No more queueing at ‘Tráfico’: Motor ‘admin’ your local post office can now do for you
NATIONAL post office firm Correos has revealed that a number of motoring-related transactions can be carried out over the counter in any local branch, rather than having to travel to the nearest ministry of traffic centre – usually only found in provincial capital cities, meaning they can be a long-distance away, and typically with waiting lists or even a ticket-based queueing system which does not guarantee getting in the door on the first attempt.
It is likely few residents are aware that they can carry out a list of transactions over the counter in their own town – and, in fact, this was not the case until recently, meaning those who did not have time to spend a whole day in Tráfico and possibly have to return at least once if they did not make it to the front of the queue before closing time would typically pay a gestor, or legal and financial advisor, to go there in person on their behalf.
Clearly, this adds considerably to the cost and has in the past led to the bizarre situation where those who buy a second-hand car either need to take several days’ annual leave from work or save up, to register it in their own name.
This is no longer, thankfully, the case: One way of requesting necessary paperwork is via the General Directorate of Traffic’s (DGT’s) mobile phone App, and sometimes, these can be handled via the ‘online office’ or by telephone.
Where an in-person visit, or a legal representative’s signature, is necessary, Correos has turned out to be a valuable ally – here’s how.
Low-emissions certificate (Distintivo Ambiental)
A sticker or official document which shows your vehicle is a low-emissions type is necessary for driving within the city centres of Madrid and Barcelona, and could soon be the case with other major metropolitan areas, or even large towns.
The most famous of these so far is Madrid Central, the main hub of the capital within the M-30 ring-road, which is no longer accessible to traffic other than public transport, residents, those heading straight through to get to a parking space, delivery vehicles within certain time slots, or cars or bikes with a Distintivo Ambiental.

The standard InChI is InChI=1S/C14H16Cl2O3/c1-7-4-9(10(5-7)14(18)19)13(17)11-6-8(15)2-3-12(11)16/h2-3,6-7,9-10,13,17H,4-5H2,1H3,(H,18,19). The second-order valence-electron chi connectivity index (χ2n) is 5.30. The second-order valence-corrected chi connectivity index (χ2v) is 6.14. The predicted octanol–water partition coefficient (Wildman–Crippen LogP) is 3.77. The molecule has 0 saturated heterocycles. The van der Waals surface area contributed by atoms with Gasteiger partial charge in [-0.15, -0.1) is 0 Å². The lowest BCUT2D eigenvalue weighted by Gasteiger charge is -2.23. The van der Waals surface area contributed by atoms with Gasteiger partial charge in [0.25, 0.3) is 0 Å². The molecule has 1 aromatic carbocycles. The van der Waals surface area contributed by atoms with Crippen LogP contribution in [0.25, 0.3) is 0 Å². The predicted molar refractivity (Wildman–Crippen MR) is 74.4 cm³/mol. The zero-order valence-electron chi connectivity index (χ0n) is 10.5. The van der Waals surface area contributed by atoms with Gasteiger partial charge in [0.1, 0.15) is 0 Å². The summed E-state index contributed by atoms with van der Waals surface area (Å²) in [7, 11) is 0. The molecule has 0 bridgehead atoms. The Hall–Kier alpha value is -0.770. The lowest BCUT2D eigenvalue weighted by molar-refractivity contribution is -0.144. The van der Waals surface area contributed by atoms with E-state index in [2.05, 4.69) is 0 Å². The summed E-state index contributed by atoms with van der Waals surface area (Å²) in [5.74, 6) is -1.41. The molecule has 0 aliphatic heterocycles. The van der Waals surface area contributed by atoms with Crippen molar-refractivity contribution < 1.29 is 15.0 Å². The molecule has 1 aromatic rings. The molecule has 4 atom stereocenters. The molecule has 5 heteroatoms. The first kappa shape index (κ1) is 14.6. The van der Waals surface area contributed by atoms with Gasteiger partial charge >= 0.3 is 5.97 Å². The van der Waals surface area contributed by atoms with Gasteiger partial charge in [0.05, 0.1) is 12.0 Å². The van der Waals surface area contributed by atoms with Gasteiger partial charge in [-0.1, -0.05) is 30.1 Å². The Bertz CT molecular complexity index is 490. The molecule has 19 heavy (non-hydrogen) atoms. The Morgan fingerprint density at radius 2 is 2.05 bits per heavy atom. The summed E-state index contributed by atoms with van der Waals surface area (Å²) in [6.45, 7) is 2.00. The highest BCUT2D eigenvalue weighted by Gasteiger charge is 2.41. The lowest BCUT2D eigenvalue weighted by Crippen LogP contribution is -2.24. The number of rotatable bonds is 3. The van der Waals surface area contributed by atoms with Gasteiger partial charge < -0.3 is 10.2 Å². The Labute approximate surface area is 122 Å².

These, if your vehicle meets the criteria, cost just €5, can be obtained over the counter at any post office – and, so far, have proven to be the most popular motoring-related transaction Correos offers.
Duplicate of vehicle registration document (Permiso de Circulación)
Under Spanish law, the original vehicle registration document or VRD (Permiso de Circulación) must be kept inside your car at all times; being stopped by police and unable to show it could lead to a fine, and if you have ever owned a car which is more than four years old, you will know you have to present it when taking your vehicle for its ITV, or compulsory regular technical inspection (the UK equivalent being the MOT).
This can cause concern for some drivers new to Spain – if the car is stolen or catches fire, the VRD will be lost along with it, so how can you send it to your insurance company as proof of ownership to make a claim?
It is, however, possible to apply for a copy, and your national ID number and address are linked to your car details on the DGT database, so it is relatively simple to apply for, albeit much more convenient to do so at your nearest post office.
The cost is €30.10, and you will be sent a temporary one, suitable for official purposes before the ‘real’ one arrives in the post.